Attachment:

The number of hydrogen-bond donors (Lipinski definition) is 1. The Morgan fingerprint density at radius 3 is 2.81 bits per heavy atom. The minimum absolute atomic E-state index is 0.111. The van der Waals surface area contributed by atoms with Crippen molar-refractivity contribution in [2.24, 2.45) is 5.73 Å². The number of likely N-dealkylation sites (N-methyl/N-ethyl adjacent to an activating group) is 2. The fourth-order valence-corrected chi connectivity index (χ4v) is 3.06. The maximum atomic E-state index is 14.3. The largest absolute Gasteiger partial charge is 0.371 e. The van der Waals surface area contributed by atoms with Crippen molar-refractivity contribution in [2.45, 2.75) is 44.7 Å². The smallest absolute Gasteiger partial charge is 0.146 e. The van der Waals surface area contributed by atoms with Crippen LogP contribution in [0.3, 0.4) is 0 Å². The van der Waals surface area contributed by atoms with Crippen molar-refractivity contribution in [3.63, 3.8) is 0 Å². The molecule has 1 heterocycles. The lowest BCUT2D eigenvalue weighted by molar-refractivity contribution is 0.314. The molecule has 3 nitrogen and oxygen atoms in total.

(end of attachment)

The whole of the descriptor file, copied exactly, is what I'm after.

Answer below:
The number of hydrogen-bond donors (Lipinski definition) is 1. The Morgan fingerprint density at radius 3 is 2.81 bits per heavy atom. The minimum absolute atomic E-state index is 0.111. The van der Waals surface area contributed by atoms with Crippen molar-refractivity contribution in [2.24, 2.45) is 5.73 Å². The number of likely N-dealkylation sites (N-methyl/N-ethyl adjacent to an activating group) is 2. The fourth-order valence-corrected chi connectivity index (χ4v) is 3.06. The maximum atomic E-state index is 14.3. The largest absolute Gasteiger partial charge is 0.371 e. The van der Waals surface area contributed by atoms with Crippen molar-refractivity contribution in [2.45, 2.75) is 44.7 Å². The smallest absolute Gasteiger partial charge is 0.146 e. The van der Waals surface area contributed by atoms with Crippen LogP contribution in [0.3, 0.4) is 0 Å². The van der Waals surface area contributed by atoms with Crippen molar-refractivity contribution in [3.63, 3.8) is 0 Å². The molecule has 1 heterocycles. The lowest BCUT2D eigenvalue weighted by molar-refractivity contribution is 0.314. The molecule has 3 nitrogen and oxygen atoms in total.